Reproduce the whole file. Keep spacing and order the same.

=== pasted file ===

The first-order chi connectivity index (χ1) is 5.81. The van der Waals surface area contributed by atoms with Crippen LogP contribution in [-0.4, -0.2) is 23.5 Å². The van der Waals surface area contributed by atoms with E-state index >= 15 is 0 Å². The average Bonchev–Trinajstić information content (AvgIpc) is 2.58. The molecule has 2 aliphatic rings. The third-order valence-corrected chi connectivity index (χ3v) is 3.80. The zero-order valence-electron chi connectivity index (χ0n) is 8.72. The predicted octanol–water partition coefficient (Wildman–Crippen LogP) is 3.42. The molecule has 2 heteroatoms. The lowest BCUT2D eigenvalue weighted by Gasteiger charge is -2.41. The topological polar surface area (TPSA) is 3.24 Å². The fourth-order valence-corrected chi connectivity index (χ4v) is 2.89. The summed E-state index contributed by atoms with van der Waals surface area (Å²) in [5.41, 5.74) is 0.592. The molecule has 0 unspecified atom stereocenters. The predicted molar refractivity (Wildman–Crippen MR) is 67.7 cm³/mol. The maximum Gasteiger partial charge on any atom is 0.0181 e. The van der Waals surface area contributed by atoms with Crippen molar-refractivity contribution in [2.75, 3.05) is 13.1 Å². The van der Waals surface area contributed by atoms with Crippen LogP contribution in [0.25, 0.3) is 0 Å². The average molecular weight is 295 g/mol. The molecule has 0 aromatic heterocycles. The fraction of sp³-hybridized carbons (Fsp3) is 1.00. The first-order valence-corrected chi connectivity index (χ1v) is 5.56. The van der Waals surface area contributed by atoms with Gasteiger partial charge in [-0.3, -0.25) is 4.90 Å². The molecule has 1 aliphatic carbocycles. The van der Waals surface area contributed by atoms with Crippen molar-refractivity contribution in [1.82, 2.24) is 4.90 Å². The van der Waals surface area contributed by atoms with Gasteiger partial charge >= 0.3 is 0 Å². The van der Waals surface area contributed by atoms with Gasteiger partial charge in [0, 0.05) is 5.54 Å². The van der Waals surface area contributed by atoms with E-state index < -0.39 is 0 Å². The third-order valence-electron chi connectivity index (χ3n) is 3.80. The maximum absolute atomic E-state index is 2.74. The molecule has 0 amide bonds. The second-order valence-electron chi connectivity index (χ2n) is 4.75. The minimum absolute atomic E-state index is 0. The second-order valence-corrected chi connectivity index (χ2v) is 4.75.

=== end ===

The first-order chi connectivity index (χ1) is 5.81. The van der Waals surface area contributed by atoms with Crippen LogP contribution in [-0.4, -0.2) is 23.5 Å². The van der Waals surface area contributed by atoms with E-state index >= 15 is 0 Å². The average Bonchev–Trinajstić information content (AvgIpc) is 2.58. The molecule has 2 aliphatic rings. The third-order valence-corrected chi connectivity index (χ3v) is 3.80. The zero-order valence-electron chi connectivity index (χ0n) is 8.72. The predicted octanol–water partition coefficient (Wildman–Crippen LogP) is 3.42. The molecule has 2 heteroatoms. The lowest BCUT2D eigenvalue weighted by Gasteiger charge is -2.41. The topological polar surface area (TPSA) is 3.24 Å². The fourth-order valence-corrected chi connectivity index (χ4v) is 2.89. The summed E-state index contributed by atoms with van der Waals surface area (Å²) in [5.41, 5.74) is 0.592. The molecule has 0 unspecified atom stereocenters. The predicted molar refractivity (Wildman–Crippen MR) is 67.7 cm³/mol. The maximum Gasteiger partial charge on any atom is 0.0181 e. The van der Waals surface area contributed by atoms with Crippen molar-refractivity contribution in [2.75, 3.05) is 13.1 Å². The van der Waals surface area contributed by atoms with Crippen LogP contribution in [0.25, 0.3) is 0 Å². The average molecular weight is 295 g/mol. The molecule has 0 aromatic heterocycles. The fraction of sp³-hybridized carbons (Fsp3) is 1.00. The first-order valence-corrected chi connectivity index (χ1v) is 5.56. The van der Waals surface area contributed by atoms with Gasteiger partial charge in [-0.3, -0.25) is 4.90 Å². The molecule has 1 aliphatic carbocycles. The van der Waals surface area contributed by atoms with Crippen molar-refractivity contribution in [1.82, 2.24) is 4.90 Å². The van der Waals surface area contributed by atoms with Gasteiger partial charge >= 0.3 is 0 Å². The van der Waals surface area contributed by atoms with Gasteiger partial charge in [0, 0.05) is 5.54 Å². The van der Waals surface area contributed by atoms with E-state index < -0.39 is 0 Å². The third-order valence-electron chi connectivity index (χ3n) is 3.80. The maximum absolute atomic E-state index is 2.74. The molecule has 0 amide bonds. The second-order valence-electron chi connectivity index (χ2n) is 4.75. The minimum absolute atomic E-state index is 0. The second-order valence-corrected chi connectivity index (χ2v) is 4.75.